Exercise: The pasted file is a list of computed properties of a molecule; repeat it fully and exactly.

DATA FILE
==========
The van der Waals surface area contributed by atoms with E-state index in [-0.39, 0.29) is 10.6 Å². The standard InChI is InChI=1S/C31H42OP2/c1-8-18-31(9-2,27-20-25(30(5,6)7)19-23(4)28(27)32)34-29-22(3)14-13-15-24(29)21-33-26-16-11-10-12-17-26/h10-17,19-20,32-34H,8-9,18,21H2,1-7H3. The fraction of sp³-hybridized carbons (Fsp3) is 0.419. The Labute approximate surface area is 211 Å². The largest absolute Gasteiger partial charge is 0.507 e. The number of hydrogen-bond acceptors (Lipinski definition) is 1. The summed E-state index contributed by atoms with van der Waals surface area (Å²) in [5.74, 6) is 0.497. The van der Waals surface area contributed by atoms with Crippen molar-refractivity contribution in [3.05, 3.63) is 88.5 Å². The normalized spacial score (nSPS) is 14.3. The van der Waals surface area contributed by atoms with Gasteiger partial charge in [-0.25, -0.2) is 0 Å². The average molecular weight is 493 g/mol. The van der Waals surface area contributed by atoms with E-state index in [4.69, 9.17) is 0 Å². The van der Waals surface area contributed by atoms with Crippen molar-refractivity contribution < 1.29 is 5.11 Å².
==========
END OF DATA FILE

The van der Waals surface area contributed by atoms with E-state index in [-0.39, 0.29) is 10.6 Å². The standard InChI is InChI=1S/C31H42OP2/c1-8-18-31(9-2,27-20-25(30(5,6)7)19-23(4)28(27)32)34-29-22(3)14-13-15-24(29)21-33-26-16-11-10-12-17-26/h10-17,19-20,32-34H,8-9,18,21H2,1-7H3. The fraction of sp³-hybridized carbons (Fsp3) is 0.419. The Labute approximate surface area is 211 Å². The largest absolute Gasteiger partial charge is 0.507 e. The number of hydrogen-bond acceptors (Lipinski definition) is 1. The summed E-state index contributed by atoms with van der Waals surface area (Å²) in [5.74, 6) is 0.497. The van der Waals surface area contributed by atoms with Crippen molar-refractivity contribution in [3.05, 3.63) is 88.5 Å². The normalized spacial score (nSPS) is 14.3. The van der Waals surface area contributed by atoms with Gasteiger partial charge in [-0.25, -0.2) is 0 Å². The average molecular weight is 493 g/mol. The van der Waals surface area contributed by atoms with E-state index in [4.69, 9.17) is 0 Å². The van der Waals surface area contributed by atoms with Crippen molar-refractivity contribution < 1.29 is 5.11 Å².